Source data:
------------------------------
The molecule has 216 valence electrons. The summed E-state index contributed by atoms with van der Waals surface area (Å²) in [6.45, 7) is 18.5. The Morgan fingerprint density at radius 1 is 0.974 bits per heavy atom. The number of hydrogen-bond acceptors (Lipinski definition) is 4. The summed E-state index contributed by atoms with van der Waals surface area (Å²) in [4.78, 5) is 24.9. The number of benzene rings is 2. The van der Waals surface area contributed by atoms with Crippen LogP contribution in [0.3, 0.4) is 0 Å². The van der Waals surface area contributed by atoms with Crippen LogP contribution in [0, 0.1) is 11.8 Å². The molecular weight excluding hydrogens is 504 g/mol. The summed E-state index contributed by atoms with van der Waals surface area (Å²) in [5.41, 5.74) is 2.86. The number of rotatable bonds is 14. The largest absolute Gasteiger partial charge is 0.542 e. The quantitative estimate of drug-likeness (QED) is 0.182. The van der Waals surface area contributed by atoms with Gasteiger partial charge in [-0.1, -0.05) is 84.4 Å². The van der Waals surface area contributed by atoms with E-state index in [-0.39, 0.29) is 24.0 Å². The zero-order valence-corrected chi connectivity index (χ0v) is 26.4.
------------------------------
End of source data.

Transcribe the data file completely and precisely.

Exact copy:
The molecule has 216 valence electrons. The summed E-state index contributed by atoms with van der Waals surface area (Å²) in [6.45, 7) is 18.5. The Morgan fingerprint density at radius 1 is 0.974 bits per heavy atom. The number of hydrogen-bond acceptors (Lipinski definition) is 4. The summed E-state index contributed by atoms with van der Waals surface area (Å²) in [4.78, 5) is 24.9. The number of benzene rings is 2. The van der Waals surface area contributed by atoms with Crippen LogP contribution in [0.3, 0.4) is 0 Å². The van der Waals surface area contributed by atoms with Crippen LogP contribution in [0, 0.1) is 11.8 Å². The molecular weight excluding hydrogens is 504 g/mol. The summed E-state index contributed by atoms with van der Waals surface area (Å²) in [5.41, 5.74) is 2.86. The number of rotatable bonds is 14. The largest absolute Gasteiger partial charge is 0.542 e. The quantitative estimate of drug-likeness (QED) is 0.182. The van der Waals surface area contributed by atoms with Gasteiger partial charge in [-0.1, -0.05) is 84.4 Å². The van der Waals surface area contributed by atoms with E-state index in [-0.39, 0.29) is 24.0 Å². The zero-order valence-corrected chi connectivity index (χ0v) is 26.4.